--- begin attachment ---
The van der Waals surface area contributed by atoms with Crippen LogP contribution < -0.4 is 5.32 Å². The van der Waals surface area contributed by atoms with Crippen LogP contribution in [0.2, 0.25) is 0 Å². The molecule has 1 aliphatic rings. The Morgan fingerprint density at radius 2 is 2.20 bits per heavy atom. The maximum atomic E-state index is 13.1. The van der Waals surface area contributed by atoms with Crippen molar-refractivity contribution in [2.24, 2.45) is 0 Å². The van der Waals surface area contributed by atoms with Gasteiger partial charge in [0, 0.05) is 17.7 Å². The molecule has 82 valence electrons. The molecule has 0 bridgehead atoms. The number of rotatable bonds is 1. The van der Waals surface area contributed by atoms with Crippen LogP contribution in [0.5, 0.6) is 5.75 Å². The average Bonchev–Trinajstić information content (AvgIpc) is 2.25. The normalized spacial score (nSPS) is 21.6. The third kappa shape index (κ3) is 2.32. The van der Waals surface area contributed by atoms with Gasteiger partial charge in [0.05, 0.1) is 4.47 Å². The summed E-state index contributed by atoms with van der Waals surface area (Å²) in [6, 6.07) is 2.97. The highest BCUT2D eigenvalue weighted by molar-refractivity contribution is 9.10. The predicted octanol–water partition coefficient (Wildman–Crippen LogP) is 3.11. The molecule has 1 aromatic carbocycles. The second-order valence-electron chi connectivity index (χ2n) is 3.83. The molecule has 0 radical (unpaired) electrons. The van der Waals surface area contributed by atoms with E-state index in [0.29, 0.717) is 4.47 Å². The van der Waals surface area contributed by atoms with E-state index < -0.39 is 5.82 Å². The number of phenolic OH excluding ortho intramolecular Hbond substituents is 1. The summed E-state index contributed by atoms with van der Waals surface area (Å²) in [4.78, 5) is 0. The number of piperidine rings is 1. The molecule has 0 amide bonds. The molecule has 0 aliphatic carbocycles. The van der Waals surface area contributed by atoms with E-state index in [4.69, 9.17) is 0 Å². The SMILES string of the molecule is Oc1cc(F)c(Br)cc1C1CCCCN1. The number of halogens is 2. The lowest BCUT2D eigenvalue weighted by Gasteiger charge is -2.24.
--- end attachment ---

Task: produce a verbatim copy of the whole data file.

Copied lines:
The van der Waals surface area contributed by atoms with Crippen LogP contribution < -0.4 is 5.32 Å². The van der Waals surface area contributed by atoms with Crippen LogP contribution in [0.2, 0.25) is 0 Å². The molecule has 1 aliphatic rings. The Morgan fingerprint density at radius 2 is 2.20 bits per heavy atom. The maximum atomic E-state index is 13.1. The van der Waals surface area contributed by atoms with Crippen molar-refractivity contribution in [2.24, 2.45) is 0 Å². The van der Waals surface area contributed by atoms with Gasteiger partial charge in [0, 0.05) is 17.7 Å². The molecule has 82 valence electrons. The molecule has 0 bridgehead atoms. The number of rotatable bonds is 1. The van der Waals surface area contributed by atoms with Crippen LogP contribution in [0.5, 0.6) is 5.75 Å². The average Bonchev–Trinajstić information content (AvgIpc) is 2.25. The normalized spacial score (nSPS) is 21.6. The third kappa shape index (κ3) is 2.32. The van der Waals surface area contributed by atoms with Gasteiger partial charge in [0.05, 0.1) is 4.47 Å². The summed E-state index contributed by atoms with van der Waals surface area (Å²) in [6, 6.07) is 2.97. The highest BCUT2D eigenvalue weighted by molar-refractivity contribution is 9.10. The predicted octanol–water partition coefficient (Wildman–Crippen LogP) is 3.11. The molecule has 1 aromatic carbocycles. The second-order valence-electron chi connectivity index (χ2n) is 3.83. The molecule has 0 radical (unpaired) electrons. The van der Waals surface area contributed by atoms with E-state index in [0.29, 0.717) is 4.47 Å². The van der Waals surface area contributed by atoms with E-state index < -0.39 is 5.82 Å². The number of phenolic OH excluding ortho intramolecular Hbond substituents is 1. The summed E-state index contributed by atoms with van der Waals surface area (Å²) in [4.78, 5) is 0. The number of piperidine rings is 1. The molecule has 0 amide bonds. The molecule has 0 aliphatic carbocycles. The van der Waals surface area contributed by atoms with E-state index in [4.69, 9.17) is 0 Å². The SMILES string of the molecule is Oc1cc(F)c(Br)cc1C1CCCCN1. The number of halogens is 2. The lowest BCUT2D eigenvalue weighted by Gasteiger charge is -2.24.